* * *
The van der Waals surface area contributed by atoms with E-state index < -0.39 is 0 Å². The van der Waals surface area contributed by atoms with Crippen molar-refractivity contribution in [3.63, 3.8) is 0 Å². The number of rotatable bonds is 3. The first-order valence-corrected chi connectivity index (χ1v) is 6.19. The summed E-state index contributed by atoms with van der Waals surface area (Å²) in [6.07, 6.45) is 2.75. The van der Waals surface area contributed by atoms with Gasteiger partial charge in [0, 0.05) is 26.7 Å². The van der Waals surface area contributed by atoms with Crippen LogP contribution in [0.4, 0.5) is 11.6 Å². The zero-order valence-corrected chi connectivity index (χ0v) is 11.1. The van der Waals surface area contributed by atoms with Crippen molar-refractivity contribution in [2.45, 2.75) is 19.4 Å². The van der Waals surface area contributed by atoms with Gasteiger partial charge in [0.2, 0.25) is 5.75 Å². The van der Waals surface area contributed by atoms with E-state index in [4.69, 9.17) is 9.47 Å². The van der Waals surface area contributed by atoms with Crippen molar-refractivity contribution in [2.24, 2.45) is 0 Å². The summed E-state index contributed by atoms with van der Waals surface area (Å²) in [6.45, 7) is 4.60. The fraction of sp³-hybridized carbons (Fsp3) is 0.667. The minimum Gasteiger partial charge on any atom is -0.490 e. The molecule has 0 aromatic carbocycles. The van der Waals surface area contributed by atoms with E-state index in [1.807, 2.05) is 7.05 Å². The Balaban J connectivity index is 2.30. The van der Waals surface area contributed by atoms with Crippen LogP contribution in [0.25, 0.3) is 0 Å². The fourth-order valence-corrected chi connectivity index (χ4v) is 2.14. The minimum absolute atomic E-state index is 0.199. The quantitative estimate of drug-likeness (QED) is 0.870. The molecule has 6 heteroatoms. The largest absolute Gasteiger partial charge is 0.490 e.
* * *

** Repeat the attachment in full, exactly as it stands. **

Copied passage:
The van der Waals surface area contributed by atoms with E-state index < -0.39 is 0 Å². The van der Waals surface area contributed by atoms with Crippen molar-refractivity contribution in [3.63, 3.8) is 0 Å². The number of rotatable bonds is 3. The first-order valence-corrected chi connectivity index (χ1v) is 6.19. The summed E-state index contributed by atoms with van der Waals surface area (Å²) in [6.07, 6.45) is 2.75. The van der Waals surface area contributed by atoms with Gasteiger partial charge in [0, 0.05) is 26.7 Å². The van der Waals surface area contributed by atoms with Crippen LogP contribution in [0.4, 0.5) is 11.6 Å². The zero-order valence-corrected chi connectivity index (χ0v) is 11.1. The van der Waals surface area contributed by atoms with Crippen molar-refractivity contribution in [2.45, 2.75) is 19.4 Å². The van der Waals surface area contributed by atoms with Gasteiger partial charge in [0.2, 0.25) is 5.75 Å². The van der Waals surface area contributed by atoms with E-state index in [4.69, 9.17) is 9.47 Å². The van der Waals surface area contributed by atoms with Crippen molar-refractivity contribution in [2.24, 2.45) is 0 Å². The summed E-state index contributed by atoms with van der Waals surface area (Å²) in [6.45, 7) is 4.60. The fraction of sp³-hybridized carbons (Fsp3) is 0.667. The minimum Gasteiger partial charge on any atom is -0.490 e. The molecule has 0 aromatic carbocycles. The van der Waals surface area contributed by atoms with E-state index in [1.807, 2.05) is 7.05 Å². The Balaban J connectivity index is 2.30. The van der Waals surface area contributed by atoms with Crippen LogP contribution in [0.25, 0.3) is 0 Å². The fourth-order valence-corrected chi connectivity index (χ4v) is 2.14. The minimum absolute atomic E-state index is 0.199. The quantitative estimate of drug-likeness (QED) is 0.870. The molecule has 6 heteroatoms. The largest absolute Gasteiger partial charge is 0.490 e.